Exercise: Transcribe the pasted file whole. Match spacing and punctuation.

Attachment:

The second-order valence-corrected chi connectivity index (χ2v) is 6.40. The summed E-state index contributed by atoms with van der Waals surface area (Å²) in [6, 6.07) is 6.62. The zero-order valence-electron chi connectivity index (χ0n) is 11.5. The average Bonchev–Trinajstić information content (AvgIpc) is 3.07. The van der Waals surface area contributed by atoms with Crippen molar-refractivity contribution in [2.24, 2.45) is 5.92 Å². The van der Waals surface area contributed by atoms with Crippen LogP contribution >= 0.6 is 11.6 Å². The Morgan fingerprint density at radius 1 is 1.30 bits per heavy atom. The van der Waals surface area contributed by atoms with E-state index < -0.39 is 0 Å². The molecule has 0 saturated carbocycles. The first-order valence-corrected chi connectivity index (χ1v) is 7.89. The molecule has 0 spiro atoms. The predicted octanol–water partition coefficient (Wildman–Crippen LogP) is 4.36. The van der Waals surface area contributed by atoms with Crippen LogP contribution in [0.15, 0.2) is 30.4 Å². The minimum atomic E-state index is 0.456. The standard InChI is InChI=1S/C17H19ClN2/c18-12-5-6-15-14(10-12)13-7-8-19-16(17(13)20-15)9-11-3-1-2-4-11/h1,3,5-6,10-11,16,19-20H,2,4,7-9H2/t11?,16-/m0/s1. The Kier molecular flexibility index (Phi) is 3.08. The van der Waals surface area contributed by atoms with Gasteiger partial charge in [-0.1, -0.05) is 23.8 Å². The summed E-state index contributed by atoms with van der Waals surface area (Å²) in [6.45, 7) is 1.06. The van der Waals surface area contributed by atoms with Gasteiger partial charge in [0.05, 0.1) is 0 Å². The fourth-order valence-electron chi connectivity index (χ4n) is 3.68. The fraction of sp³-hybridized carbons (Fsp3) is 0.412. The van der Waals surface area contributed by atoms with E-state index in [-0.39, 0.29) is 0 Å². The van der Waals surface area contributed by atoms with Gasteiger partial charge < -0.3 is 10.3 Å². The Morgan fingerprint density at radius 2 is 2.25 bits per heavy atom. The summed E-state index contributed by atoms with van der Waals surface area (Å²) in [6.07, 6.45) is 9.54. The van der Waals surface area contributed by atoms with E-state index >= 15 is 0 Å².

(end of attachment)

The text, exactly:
The second-order valence-corrected chi connectivity index (χ2v) is 6.40. The summed E-state index contributed by atoms with van der Waals surface area (Å²) in [6, 6.07) is 6.62. The zero-order valence-electron chi connectivity index (χ0n) is 11.5. The average Bonchev–Trinajstić information content (AvgIpc) is 3.07. The van der Waals surface area contributed by atoms with Crippen molar-refractivity contribution in [2.24, 2.45) is 5.92 Å². The van der Waals surface area contributed by atoms with Crippen LogP contribution >= 0.6 is 11.6 Å². The Morgan fingerprint density at radius 1 is 1.30 bits per heavy atom. The van der Waals surface area contributed by atoms with E-state index < -0.39 is 0 Å². The molecule has 0 saturated carbocycles. The first-order valence-corrected chi connectivity index (χ1v) is 7.89. The molecule has 0 spiro atoms. The predicted octanol–water partition coefficient (Wildman–Crippen LogP) is 4.36. The van der Waals surface area contributed by atoms with Crippen LogP contribution in [0.15, 0.2) is 30.4 Å². The minimum atomic E-state index is 0.456. The standard InChI is InChI=1S/C17H19ClN2/c18-12-5-6-15-14(10-12)13-7-8-19-16(17(13)20-15)9-11-3-1-2-4-11/h1,3,5-6,10-11,16,19-20H,2,4,7-9H2/t11?,16-/m0/s1. The Kier molecular flexibility index (Phi) is 3.08. The van der Waals surface area contributed by atoms with Gasteiger partial charge in [-0.1, -0.05) is 23.8 Å². The summed E-state index contributed by atoms with van der Waals surface area (Å²) in [6.45, 7) is 1.06. The van der Waals surface area contributed by atoms with Gasteiger partial charge in [0.05, 0.1) is 0 Å². The fourth-order valence-electron chi connectivity index (χ4n) is 3.68. The fraction of sp³-hybridized carbons (Fsp3) is 0.412. The van der Waals surface area contributed by atoms with E-state index in [-0.39, 0.29) is 0 Å². The van der Waals surface area contributed by atoms with Gasteiger partial charge < -0.3 is 10.3 Å². The Morgan fingerprint density at radius 2 is 2.25 bits per heavy atom. The summed E-state index contributed by atoms with van der Waals surface area (Å²) in [6.07, 6.45) is 9.54. The van der Waals surface area contributed by atoms with E-state index >= 15 is 0 Å².